Purpose: This study reports on the outcome of 515 metal-ceramic fixed partial dentures
(FPD) involving 1,209 abutments and 885 pontics placed by one operator in a specialist
prosthodontic practice between January 1984 and December 1997. Materials and
Methods: Clinical and laboratory protocol was kept constant as much as was practical.
Each FPD and abutment was given a subjective prognostic rating at the time of
cementation. Patients were recalled in 1993 (review 1) and 1998 (review 2). Clinical
examination by the author covered 85% of 342 FPDs at review 1 and 82% of 515 FPDs
at review 2. At review 2, 37% had been in clinical service for 5 to 10 years (group b), and
34% had been in service for 10 to 15 years (group c). An objective classification protocol
was used to assess outcome. Results: At review 2, the FPDs had failure rates of 2%, 7%,
and 11% in groups a, b, and c, respectively. There was a significant increase in the failure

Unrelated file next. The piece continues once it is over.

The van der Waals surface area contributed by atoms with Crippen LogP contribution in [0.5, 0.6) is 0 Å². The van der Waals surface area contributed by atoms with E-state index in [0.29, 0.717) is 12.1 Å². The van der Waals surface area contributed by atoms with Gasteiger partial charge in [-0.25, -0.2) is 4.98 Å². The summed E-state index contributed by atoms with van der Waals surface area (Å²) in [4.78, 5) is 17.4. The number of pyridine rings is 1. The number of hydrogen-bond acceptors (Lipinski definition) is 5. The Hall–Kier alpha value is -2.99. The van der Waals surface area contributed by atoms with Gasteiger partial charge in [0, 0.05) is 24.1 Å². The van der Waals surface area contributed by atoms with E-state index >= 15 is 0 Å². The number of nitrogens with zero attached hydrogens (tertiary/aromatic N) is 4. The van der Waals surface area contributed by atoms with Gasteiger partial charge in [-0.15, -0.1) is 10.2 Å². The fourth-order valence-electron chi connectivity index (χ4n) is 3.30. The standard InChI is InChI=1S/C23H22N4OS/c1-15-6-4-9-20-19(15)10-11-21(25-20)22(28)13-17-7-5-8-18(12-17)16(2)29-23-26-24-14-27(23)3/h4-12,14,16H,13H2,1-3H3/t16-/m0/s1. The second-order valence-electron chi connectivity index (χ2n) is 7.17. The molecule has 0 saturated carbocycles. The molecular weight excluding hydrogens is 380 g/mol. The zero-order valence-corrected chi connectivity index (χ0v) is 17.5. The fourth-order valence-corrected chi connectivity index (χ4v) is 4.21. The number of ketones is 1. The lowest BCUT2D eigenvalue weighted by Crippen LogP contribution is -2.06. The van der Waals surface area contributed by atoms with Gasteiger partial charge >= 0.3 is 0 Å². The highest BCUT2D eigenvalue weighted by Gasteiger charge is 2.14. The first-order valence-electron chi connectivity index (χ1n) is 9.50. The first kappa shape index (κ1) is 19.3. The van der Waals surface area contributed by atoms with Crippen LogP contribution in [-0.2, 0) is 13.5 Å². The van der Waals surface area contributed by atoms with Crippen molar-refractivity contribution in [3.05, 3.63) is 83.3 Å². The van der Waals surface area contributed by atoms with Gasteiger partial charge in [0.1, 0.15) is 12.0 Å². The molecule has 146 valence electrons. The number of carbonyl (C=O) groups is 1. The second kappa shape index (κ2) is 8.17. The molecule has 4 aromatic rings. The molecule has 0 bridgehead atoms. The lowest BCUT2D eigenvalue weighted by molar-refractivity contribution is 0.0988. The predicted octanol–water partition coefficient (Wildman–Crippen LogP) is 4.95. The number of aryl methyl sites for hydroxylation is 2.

rate of group c at review 2 (11%) compared with review 1 (5%). Cumulative survival
analysis indicated that FPDs have an expected survival rate of 96%, 87%, and 85% at 5,
10, and 15 years, respectively. The applied prognostic rating proved more accurate as
clinical service time increased. Outcome was not related to number of units. Cantilevered
FPDs, nonvital abutments, and anterior abutments had significantly greater failure rates.
Of initially vital abutments, 2% were subsequently endodontically treated. Conclusion:
Tooth-supported FPDs have an expected survival rate of 85% at 15 years when the
described clinical and laboratory protocol is applied. Int J Prosthodont 2002;15:439–445.